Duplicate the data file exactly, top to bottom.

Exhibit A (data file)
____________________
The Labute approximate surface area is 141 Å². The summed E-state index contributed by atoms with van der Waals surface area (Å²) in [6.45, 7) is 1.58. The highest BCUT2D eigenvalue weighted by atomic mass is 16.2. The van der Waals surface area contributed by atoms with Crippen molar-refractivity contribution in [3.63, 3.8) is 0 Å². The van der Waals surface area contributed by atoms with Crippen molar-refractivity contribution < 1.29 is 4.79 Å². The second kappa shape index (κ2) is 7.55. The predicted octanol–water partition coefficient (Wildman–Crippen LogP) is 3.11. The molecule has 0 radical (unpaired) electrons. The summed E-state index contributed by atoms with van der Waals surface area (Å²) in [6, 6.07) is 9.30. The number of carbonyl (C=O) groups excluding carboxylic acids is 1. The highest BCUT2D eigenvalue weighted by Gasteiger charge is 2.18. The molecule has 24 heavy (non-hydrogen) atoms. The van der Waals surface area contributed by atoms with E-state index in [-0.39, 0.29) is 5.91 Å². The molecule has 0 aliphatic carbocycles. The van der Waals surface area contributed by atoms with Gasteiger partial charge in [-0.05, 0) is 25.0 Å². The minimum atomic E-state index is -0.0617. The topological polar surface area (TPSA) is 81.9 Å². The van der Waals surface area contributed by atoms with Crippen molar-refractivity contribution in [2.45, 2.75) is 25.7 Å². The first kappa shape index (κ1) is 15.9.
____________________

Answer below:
The Labute approximate surface area is 141 Å². The summed E-state index contributed by atoms with van der Waals surface area (Å²) in [6.45, 7) is 1.58. The highest BCUT2D eigenvalue weighted by atomic mass is 16.2. The van der Waals surface area contributed by atoms with Crippen molar-refractivity contribution in [3.63, 3.8) is 0 Å². The van der Waals surface area contributed by atoms with Crippen molar-refractivity contribution < 1.29 is 4.79 Å². The second kappa shape index (κ2) is 7.55. The predicted octanol–water partition coefficient (Wildman–Crippen LogP) is 3.11. The molecule has 0 radical (unpaired) electrons. The summed E-state index contributed by atoms with van der Waals surface area (Å²) in [6, 6.07) is 9.30. The number of carbonyl (C=O) groups excluding carboxylic acids is 1. The highest BCUT2D eigenvalue weighted by Gasteiger charge is 2.18. The molecule has 24 heavy (non-hydrogen) atoms. The van der Waals surface area contributed by atoms with E-state index in [-0.39, 0.29) is 5.91 Å². The molecule has 0 aliphatic carbocycles. The van der Waals surface area contributed by atoms with Gasteiger partial charge in [-0.05, 0) is 25.0 Å². The minimum atomic E-state index is -0.0617. The topological polar surface area (TPSA) is 81.9 Å². The van der Waals surface area contributed by atoms with Crippen molar-refractivity contribution in [2.45, 2.75) is 25.7 Å². The first kappa shape index (κ1) is 15.9.